(b) Under health care reform, premium stabilization programs, commonly referred to as the 3Rs, became effective January 1, 2014. These programs include a permanent risk adjustment program, a transitional reinsurance program, and a temporary risk corridors program designed to more evenly spread the financial risk borne by issuers and to mitigate the risk that issuers would have mispriced products. In each case, operation of the program is subject to appropriation or other federal administrative action. The company had previously disclosed in its filings with the Securities and Exchange Commission (SEC), “. . . to the extent certain provisions of the Health Care Reform Law are successfully challenged in court or there are changes in legislation or the application of legislation, there can be no guarantee that receivables established under the reinsurance, risk corridor or risk adjustment provisions of the Health Care Reform Law will ultimately be collected.”

(c) GAAP is Generally Accepted Accounting Principles.

(d) Adjusted EPS guidance for FY16 excludes:

a. Pretax transaction and integration costs associated with the pending transaction with Aetna Inc. of $105 million, or $0.63 per diluted common share.

b. Amortization expense for identifiable intangibles of $77 million pretax, or $0.33 per diluted common share

c. The write-off of risk corridor receivables totaling $583 million pretax, or $2.45 per diluted common share, in light of the change in interpretation of the ACA demonstrated by the recent court decision referenced in footnote (a) above.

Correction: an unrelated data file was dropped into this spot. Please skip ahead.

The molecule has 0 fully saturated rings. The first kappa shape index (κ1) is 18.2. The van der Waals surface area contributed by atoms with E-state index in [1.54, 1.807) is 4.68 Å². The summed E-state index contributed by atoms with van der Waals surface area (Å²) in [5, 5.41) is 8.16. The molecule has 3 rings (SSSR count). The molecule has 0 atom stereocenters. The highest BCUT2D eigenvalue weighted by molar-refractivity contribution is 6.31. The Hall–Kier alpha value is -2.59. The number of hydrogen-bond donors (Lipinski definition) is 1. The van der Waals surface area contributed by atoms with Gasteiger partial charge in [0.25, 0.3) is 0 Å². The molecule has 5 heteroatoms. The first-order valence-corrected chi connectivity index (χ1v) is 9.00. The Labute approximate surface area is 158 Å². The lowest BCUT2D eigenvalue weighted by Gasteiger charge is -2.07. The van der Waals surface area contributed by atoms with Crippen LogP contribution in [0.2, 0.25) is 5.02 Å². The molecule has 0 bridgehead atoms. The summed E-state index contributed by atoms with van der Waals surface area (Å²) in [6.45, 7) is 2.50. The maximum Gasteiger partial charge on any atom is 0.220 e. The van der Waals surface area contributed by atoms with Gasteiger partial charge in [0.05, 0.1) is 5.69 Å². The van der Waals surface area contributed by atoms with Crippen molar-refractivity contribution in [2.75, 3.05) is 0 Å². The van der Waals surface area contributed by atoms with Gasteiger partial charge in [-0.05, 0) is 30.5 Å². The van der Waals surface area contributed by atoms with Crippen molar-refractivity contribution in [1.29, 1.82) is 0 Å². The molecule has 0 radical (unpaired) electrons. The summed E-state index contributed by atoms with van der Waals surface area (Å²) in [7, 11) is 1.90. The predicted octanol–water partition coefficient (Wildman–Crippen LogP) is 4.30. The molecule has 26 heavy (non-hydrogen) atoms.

Cautionary Statement

This news release includes forward-looking statements within the meaning of the Private Securities Litigation Reform Act of 1995. When used in investor presentations, press releases, Securities and Exchange Commission (SEC) filings, and in oral statements made by or with the approval of one of Humana’s executive officers, the words or phrases like “expects,” “believes,” “anticipates,” “intends,” “likely will result,” “estimates,” “projects” or variations of such words and similar expressions are intended to identify such forward-looking statements.

These forward-looking statements are not guarantees of future performance and are subject to risks, uncertainties, and assumptions, including, among other things, Humana’s and Aetna’s actions with respect to the pending Department of Justice (DOJ) litigation; the outcome of the pending litigation in which the DOJ is seeking to block the transaction; the timing to consummate the transaction if it is not blocked; the terms and the timing of divestiture agreements entered into by Humana and Aetna to address the DOJ’s perceived competitive concerns regarding Medicare Advantage; the risk that a condition to closing of the transaction may not be satisfied or that the closing of the transaction otherwise does not occur; the risk that a regulatory approval required for the transaction is delayed, is not obtained or is obtained subject to conditions that are not anticipated; the outcome of various litigation matters related to the transaction that are in addition to the pending DOJ litigation; the diversion of management time on transaction-related issues (including the pending DOJ litigation); as well as information set forth in the “Risk Factors” section of the company’s SEC filings, a summary of which includes but is not limited to the following:

  • Humana’s transaction with Aetna is subject to various closing conditions, including governmental and regulatory approvals as well as other uncertainties and there can be no assurances as to whether and when it may be completed.
  • The merger agreement between Humana and Aetna prohibits Humana from pursuing alternative transactions to the pending transaction with Aetna.
  • The number of shares of Aetna common stock that Humana’s stockholders will receive in the transaction is based on a fixed exchange ratio. Because the market price of Aetna’s common stock will fluctuate, Humana’s stockholders cannot be certain of the value of the portion of the transaction consideration to be paid in Aetna’s common stock.
  • While the transaction with Aetna is pending, Humana is subject to business uncertainties and contractual restrictions that could materially adversely affect Humana’s results of operations, financial position and cash flows or result in a loss of employees, customers, members or suppliers.